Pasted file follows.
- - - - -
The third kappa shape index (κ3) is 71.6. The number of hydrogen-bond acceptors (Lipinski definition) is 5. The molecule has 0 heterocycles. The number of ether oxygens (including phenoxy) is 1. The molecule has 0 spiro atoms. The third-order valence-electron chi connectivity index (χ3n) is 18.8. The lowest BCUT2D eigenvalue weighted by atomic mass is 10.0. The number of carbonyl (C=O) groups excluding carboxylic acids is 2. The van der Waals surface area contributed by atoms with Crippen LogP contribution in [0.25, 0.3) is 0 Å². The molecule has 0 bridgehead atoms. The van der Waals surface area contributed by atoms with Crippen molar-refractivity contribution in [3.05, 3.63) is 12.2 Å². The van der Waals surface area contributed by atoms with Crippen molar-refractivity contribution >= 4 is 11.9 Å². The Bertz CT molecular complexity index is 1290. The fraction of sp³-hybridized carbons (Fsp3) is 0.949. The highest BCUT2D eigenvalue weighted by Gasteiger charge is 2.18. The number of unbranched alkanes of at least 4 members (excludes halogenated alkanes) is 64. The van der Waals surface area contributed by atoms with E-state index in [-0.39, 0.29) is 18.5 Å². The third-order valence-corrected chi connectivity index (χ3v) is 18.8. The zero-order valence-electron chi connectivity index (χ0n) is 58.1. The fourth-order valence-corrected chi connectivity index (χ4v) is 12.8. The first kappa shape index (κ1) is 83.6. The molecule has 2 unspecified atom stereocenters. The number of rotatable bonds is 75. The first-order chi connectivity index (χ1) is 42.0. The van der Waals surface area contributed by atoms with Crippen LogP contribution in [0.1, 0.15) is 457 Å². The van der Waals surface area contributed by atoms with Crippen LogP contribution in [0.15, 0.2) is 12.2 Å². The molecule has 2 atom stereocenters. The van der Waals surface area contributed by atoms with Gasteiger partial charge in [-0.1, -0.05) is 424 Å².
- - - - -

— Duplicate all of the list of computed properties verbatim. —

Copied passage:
The third kappa shape index (κ3) is 71.6. The number of hydrogen-bond acceptors (Lipinski definition) is 5. The molecule has 0 heterocycles. The number of ether oxygens (including phenoxy) is 1. The molecule has 0 spiro atoms. The third-order valence-electron chi connectivity index (χ3n) is 18.8. The lowest BCUT2D eigenvalue weighted by atomic mass is 10.0. The number of carbonyl (C=O) groups excluding carboxylic acids is 2. The van der Waals surface area contributed by atoms with Crippen LogP contribution in [0.25, 0.3) is 0 Å². The molecule has 0 bridgehead atoms. The van der Waals surface area contributed by atoms with Crippen molar-refractivity contribution in [3.05, 3.63) is 12.2 Å². The van der Waals surface area contributed by atoms with Crippen molar-refractivity contribution >= 4 is 11.9 Å². The Bertz CT molecular complexity index is 1290. The fraction of sp³-hybridized carbons (Fsp3) is 0.949. The highest BCUT2D eigenvalue weighted by Gasteiger charge is 2.18. The number of unbranched alkanes of at least 4 members (excludes halogenated alkanes) is 64. The van der Waals surface area contributed by atoms with E-state index in [-0.39, 0.29) is 18.5 Å². The third-order valence-corrected chi connectivity index (χ3v) is 18.8. The zero-order valence-electron chi connectivity index (χ0n) is 58.1. The fourth-order valence-corrected chi connectivity index (χ4v) is 12.8. The first kappa shape index (κ1) is 83.6. The molecule has 2 unspecified atom stereocenters. The number of rotatable bonds is 75. The first-order chi connectivity index (χ1) is 42.0. The van der Waals surface area contributed by atoms with Crippen LogP contribution in [0.1, 0.15) is 457 Å². The van der Waals surface area contributed by atoms with Crippen LogP contribution in [0.15, 0.2) is 12.2 Å². The molecule has 2 atom stereocenters. The van der Waals surface area contributed by atoms with Gasteiger partial charge in [-0.1, -0.05) is 424 Å².